That’s where habit trackers come in. Read More

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The Cost of Being an Employee

“Give me a lever long enough, and I shall move the world.” That’s Archimedes. It would take us another 2,300 years, but eventually, we invented the lever. The internet has changed our economy and society more than any other technology before. In The End of Jobs, Taylor Pearson explains how it’s transformed the job market in the past 20 years.

The book is divided into five sections, the first two of which describe the demise of traditional jobs; the last three make a case for being an entrepreneur. To me, it creates a picture of a scale that’s slowly moving from very imbalanced to almost tied, maybe even slightly tipped towards the new side. As such, I think the central message is this:

The gap between entrepreneurship and traditional jobs is closing.

Broadly speaking, Pearson describes this gap in three aspects:

  1. Value for the economy. Large corporations still pull their weight, but add less and less to innovation, especially in the tech, software, and internet space. Meanwhile, one-man shops and small startups unlock value in markets that weren’t profitable before.
  2. Value for the individual. Manual labor is automated or shifted to where it’s cheap, leading to salary wars among traditional firms. But with an internet connection, anyone can run a small e-commerce business on the side, yet still make an extra annual salary.
  3. Risk taken on by the individual. Corporations require neat CVs, expensive degrees, yet often only offer temporary positions. The cost of setting up a website is less than $100 and you can get most resources and services on demand, just in time.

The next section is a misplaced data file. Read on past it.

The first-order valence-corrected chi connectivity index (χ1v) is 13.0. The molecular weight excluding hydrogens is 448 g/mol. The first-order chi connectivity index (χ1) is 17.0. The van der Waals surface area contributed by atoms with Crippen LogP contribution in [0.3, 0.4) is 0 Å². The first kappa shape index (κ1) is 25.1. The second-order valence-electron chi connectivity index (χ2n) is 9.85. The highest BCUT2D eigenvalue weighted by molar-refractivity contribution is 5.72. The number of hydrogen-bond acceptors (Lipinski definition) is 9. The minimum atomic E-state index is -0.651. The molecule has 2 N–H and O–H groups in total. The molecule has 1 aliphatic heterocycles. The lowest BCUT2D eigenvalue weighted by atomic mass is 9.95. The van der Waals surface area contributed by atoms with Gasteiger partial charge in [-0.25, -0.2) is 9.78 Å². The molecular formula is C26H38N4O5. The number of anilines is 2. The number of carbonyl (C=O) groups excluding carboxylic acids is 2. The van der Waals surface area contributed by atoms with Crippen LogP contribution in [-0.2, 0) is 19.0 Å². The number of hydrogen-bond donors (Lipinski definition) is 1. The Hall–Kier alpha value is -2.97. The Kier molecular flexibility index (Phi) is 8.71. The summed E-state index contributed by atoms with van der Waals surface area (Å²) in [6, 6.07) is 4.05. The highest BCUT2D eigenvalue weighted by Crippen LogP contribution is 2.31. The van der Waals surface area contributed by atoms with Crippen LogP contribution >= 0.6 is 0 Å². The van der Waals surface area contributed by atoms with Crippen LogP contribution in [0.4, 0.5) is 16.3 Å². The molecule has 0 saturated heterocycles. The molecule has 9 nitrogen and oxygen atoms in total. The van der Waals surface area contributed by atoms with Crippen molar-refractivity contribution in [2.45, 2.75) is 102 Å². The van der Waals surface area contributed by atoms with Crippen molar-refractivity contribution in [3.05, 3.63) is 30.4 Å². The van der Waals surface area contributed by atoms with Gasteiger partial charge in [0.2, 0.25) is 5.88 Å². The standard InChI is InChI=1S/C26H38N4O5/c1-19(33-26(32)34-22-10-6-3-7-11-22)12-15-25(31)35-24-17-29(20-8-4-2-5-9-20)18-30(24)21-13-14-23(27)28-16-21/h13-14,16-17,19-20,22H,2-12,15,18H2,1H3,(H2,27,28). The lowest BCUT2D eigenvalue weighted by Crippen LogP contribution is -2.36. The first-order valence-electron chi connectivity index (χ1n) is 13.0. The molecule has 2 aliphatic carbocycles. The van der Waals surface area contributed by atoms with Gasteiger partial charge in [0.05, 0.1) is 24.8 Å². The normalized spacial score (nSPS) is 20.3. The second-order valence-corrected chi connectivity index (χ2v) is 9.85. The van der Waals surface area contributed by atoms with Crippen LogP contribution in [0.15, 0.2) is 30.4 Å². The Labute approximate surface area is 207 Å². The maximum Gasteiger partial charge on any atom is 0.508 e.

For traditional careers, value goes down, while risk goes up. The opposite happens to entrepreneurship, because after the dot-com boom (and bust), it’s become the limiting factor in pushing humanity forward.

“1. The limit is shifting from knowledge to entrepreneurship. The entrepreneurial Complex and Chaotic domains are the ones increasingly in demand.

2. The dominant institution is shifting from Corporation to the Individual (or self). What used to require large companies, technology, and globalization has now been made available to the individual or micro-multinational.

3. The dominant player is shifting from CEO to Entrepreneur.”

But what does that mean for you and me?

Not All Entrepreneurs Make the News

If Pearson’s right and if the trend he describes continues, a lot of people are building the foundation of their career in the wrong sandbox. The internet has driven down the cost of producing goods and distributing them to almost zero, while good jobs are increasingly rare and harder to get into.

Pearson recounts a conversation with a business owner:

“He’d always loved cars and spent time at the race track growing up. He had a moment of realization when he saw that the only way he could ever race consistently was if he became an entrepreneur. In order to race cars, you need lots of money and lots of time. While a high-paying job in finance may get you the former and a beach bum lifestyle may get you the latter, it was only entrepreneurs that had both money and time.”

While the rewards of successful entrepreneurship have always been lots of money, meaning, and freedom, the risk to become one has never been lower. The first part is plain to see. Idols of entrepreneurship are all over the news. But there are no reports about the stay-at-home mom who sells Pinterest marketing services for $100k/year. This second part, the absence of risk, is much less obvious, which is why most people stay on their traditional path.

But however quietly, entrepreneurship, both part- and full-time, becomes the more attractive option with each passing day. And the question isn’t really whether you should start thinking about your options, but how long you can still afford not to.

Walking Up the Stairs